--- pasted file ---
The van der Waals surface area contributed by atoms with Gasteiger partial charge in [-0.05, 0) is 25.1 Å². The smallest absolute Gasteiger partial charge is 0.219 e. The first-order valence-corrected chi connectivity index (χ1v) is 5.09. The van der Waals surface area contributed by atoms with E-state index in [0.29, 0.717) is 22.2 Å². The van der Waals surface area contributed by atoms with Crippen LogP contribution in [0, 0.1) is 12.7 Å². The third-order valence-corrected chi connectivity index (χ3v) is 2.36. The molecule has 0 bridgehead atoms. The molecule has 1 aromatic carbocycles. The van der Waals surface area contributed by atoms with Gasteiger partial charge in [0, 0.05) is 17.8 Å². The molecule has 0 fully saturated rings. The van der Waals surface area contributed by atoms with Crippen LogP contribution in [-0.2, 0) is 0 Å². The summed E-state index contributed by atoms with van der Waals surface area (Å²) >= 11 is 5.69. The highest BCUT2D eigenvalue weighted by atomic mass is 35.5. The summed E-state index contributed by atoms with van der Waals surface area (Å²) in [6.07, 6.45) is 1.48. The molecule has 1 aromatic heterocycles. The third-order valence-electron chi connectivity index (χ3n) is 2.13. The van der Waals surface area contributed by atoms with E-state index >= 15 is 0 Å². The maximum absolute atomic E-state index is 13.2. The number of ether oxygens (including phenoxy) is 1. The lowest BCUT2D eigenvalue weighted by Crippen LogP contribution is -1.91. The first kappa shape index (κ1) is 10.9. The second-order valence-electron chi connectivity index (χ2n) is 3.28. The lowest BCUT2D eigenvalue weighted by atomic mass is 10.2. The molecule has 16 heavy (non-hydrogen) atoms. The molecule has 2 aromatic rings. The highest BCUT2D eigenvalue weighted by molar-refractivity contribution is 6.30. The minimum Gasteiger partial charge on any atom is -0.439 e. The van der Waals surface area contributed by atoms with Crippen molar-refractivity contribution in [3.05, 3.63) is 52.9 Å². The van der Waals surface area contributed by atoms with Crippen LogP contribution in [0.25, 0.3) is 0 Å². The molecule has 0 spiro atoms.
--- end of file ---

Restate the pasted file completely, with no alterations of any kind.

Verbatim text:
The van der Waals surface area contributed by atoms with Gasteiger partial charge in [-0.05, 0) is 25.1 Å². The smallest absolute Gasteiger partial charge is 0.219 e. The first-order valence-corrected chi connectivity index (χ1v) is 5.09. The van der Waals surface area contributed by atoms with E-state index in [0.29, 0.717) is 22.2 Å². The van der Waals surface area contributed by atoms with Crippen LogP contribution in [0, 0.1) is 12.7 Å². The third-order valence-corrected chi connectivity index (χ3v) is 2.36. The molecule has 0 bridgehead atoms. The molecule has 1 aromatic carbocycles. The van der Waals surface area contributed by atoms with Gasteiger partial charge in [0, 0.05) is 17.8 Å². The molecule has 0 fully saturated rings. The van der Waals surface area contributed by atoms with Crippen LogP contribution in [-0.2, 0) is 0 Å². The summed E-state index contributed by atoms with van der Waals surface area (Å²) >= 11 is 5.69. The highest BCUT2D eigenvalue weighted by atomic mass is 35.5. The summed E-state index contributed by atoms with van der Waals surface area (Å²) in [6.07, 6.45) is 1.48. The molecule has 1 aromatic heterocycles. The third-order valence-electron chi connectivity index (χ3n) is 2.13. The van der Waals surface area contributed by atoms with E-state index >= 15 is 0 Å². The maximum absolute atomic E-state index is 13.2. The number of ether oxygens (including phenoxy) is 1. The lowest BCUT2D eigenvalue weighted by Crippen LogP contribution is -1.91. The first kappa shape index (κ1) is 10.9. The second-order valence-electron chi connectivity index (χ2n) is 3.28. The lowest BCUT2D eigenvalue weighted by atomic mass is 10.2. The molecule has 16 heavy (non-hydrogen) atoms. The molecule has 2 aromatic rings. The highest BCUT2D eigenvalue weighted by molar-refractivity contribution is 6.30. The minimum Gasteiger partial charge on any atom is -0.439 e. The van der Waals surface area contributed by atoms with Crippen molar-refractivity contribution in [3.05, 3.63) is 52.9 Å². The van der Waals surface area contributed by atoms with Crippen LogP contribution in [0.25, 0.3) is 0 Å². The molecule has 0 spiro atoms.